re Brussels - some notes from Helen O'Hare
The importance of having open discussions with key players and experts in specific fields was made very clear at the recent meeting of the European Parliament in Brussels to discuss the UK foot and mouth epidemic. At last some of the myths can be laid to rest.
It was enlightening to hear Mr Brown's reasons for not vaccinating.
- Slaughtermen claiming to have caught the disease
7 One would suppose that blisters on hands might be an obvious consequence of the job, especially if you are paid per head
7 Lucky they weren't cows!
7 Does government always allow mass hysteria to drive decision making- perhaps yes if close to an election
- Supermarkets might view vaccinated products as inferior
- but the consumer already buys fmd vaccinated meat
- and there was eu money available to offset any losses
3. NFU driving policy ... but
- they do not represent the majority of farmers
- they are not experts on disease management and control
Mr Brown's strange explanations for not vaccinating were quickly shot down by Dr Keith Sumption of Edinburgh University who told the meeting that
- There were enough vaccines available
- Had blanket vaccination been used this would have eliminated the disease within one month. (The disease had already spread too far to have controlled it in an efficient manner by culling alone)
- Two on-farm test kits were available and although these had not been officially verified had been used successfully by farmers opposing the contiguous cull. Ms.Alayne Addy, an agricultural lawyer, pointed out that all the farmers she represented in their appeals against culling are still disease free. (over 200)
- There is no scientific reason for a 12-month ban on exports following vaccination.
- The EU could end all financial penalties of using vaccination at a stroke.
It was clear that Mr Brown did not know his subject nor, it would seem, did his advisors.
With regard to sampling of suspect animals by MAFF/DEFRA: From my attendance at the Northumberland enquiry I found that the public appeared to believe what they had been told - that just because the results were negative that this did not mean absence of disease.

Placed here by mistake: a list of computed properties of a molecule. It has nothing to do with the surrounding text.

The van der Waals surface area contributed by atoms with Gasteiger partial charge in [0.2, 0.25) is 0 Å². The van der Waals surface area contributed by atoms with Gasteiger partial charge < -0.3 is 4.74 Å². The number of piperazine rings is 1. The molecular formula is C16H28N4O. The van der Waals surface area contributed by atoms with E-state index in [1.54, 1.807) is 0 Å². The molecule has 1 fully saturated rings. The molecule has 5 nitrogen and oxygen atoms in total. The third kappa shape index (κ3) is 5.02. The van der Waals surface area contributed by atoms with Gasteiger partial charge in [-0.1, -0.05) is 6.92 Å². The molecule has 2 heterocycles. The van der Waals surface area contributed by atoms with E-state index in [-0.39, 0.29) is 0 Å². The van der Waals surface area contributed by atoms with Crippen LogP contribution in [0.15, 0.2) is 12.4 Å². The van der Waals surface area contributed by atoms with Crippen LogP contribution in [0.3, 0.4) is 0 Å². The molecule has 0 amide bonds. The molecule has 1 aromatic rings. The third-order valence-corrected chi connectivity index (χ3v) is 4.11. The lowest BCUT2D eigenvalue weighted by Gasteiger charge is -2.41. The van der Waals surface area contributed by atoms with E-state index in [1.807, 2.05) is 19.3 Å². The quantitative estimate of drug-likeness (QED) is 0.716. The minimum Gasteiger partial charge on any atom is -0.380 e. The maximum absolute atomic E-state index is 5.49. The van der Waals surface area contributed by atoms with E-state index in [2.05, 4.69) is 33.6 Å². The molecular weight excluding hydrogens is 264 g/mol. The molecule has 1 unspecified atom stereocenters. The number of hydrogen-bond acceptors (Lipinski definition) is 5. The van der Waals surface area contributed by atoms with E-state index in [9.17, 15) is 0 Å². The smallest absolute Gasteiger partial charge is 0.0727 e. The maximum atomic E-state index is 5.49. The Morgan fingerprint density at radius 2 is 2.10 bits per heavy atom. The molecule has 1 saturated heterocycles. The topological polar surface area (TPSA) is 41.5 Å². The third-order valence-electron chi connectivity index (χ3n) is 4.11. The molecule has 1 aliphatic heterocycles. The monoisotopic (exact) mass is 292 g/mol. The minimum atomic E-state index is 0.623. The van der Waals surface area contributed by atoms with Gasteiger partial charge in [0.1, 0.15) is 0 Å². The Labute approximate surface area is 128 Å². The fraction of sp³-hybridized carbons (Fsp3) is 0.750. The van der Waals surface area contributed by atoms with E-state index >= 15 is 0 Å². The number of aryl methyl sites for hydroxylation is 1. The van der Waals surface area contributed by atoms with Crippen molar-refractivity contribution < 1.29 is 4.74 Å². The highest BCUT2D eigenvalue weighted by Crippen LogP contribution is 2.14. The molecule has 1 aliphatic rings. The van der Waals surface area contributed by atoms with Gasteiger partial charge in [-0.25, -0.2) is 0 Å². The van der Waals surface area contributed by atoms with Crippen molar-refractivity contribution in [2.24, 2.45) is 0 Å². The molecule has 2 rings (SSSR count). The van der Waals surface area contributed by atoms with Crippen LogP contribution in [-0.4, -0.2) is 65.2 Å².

There is in reality, no problem with the test itself but there can be problems with the people taking the samples, for instance if the instructions are not followed and e.g. had disinfectant on their hands. This would obviously kill the virus in a tissue sample.
The fact is that test results were interpreted to suit. Farmers were told that although their sample results were negative this did not mean they did not have the disease. But the test results for zone clearance if negative was regarded as meaning "no disease".)
But perhaps now, at last, some of the myths can be laid to rest.
Again we hear that it was the farmers who spread the disease by resisting the contiguous cull- a cull policy based on models unsupported by science.
The available evidence does NOT support this and I am unaware of any farmer who refused to co-operate where there was definite disease on the premises.
All the evidence so far suggests that the disease was spread to a large extent because MAFF/DEFRA failed to stop animal movements immediately and also by failure of basic biosecurity precautions. While there were a very few rogue farmer/dealers guilty of this MAFF/DEFRA would do well to look at their own performance....a few examples of which are:
- -leaking lorries driving along public roads to disposal sites.
- -live animals transported to mass burial sites breathing out live virus
- -slaughter teams-there are many reports about their lack of biosecurity measures including the spread of fmd to the Berwick area.
- -a senior member of the biosecurity team, an experienced South African banana plantation manager who on his first day out visited a number of infected premises without changing his clothes. Eventually someone plucked up courage and suggested to him that basic biosecurity measures should be observed.
- -a few members of staff driving on and off infected premises without disinfecting.
- -the staff who thought they should bring all there dirty gear to be washed back at base- what a nice way to spread virus.
- -and the vet with the infected tongues in the back of his car.
The video eventually produced by MAFF missed the point. It showed a person cleaning his clean wellies. It did not demonstrate the important fact that wellies were usually covered in thick organic matter and that this must first be removed before thoroughly disinfecting-otherwise the disinfectant is inactivated by the muck. and as such matter is a good transporter of virus....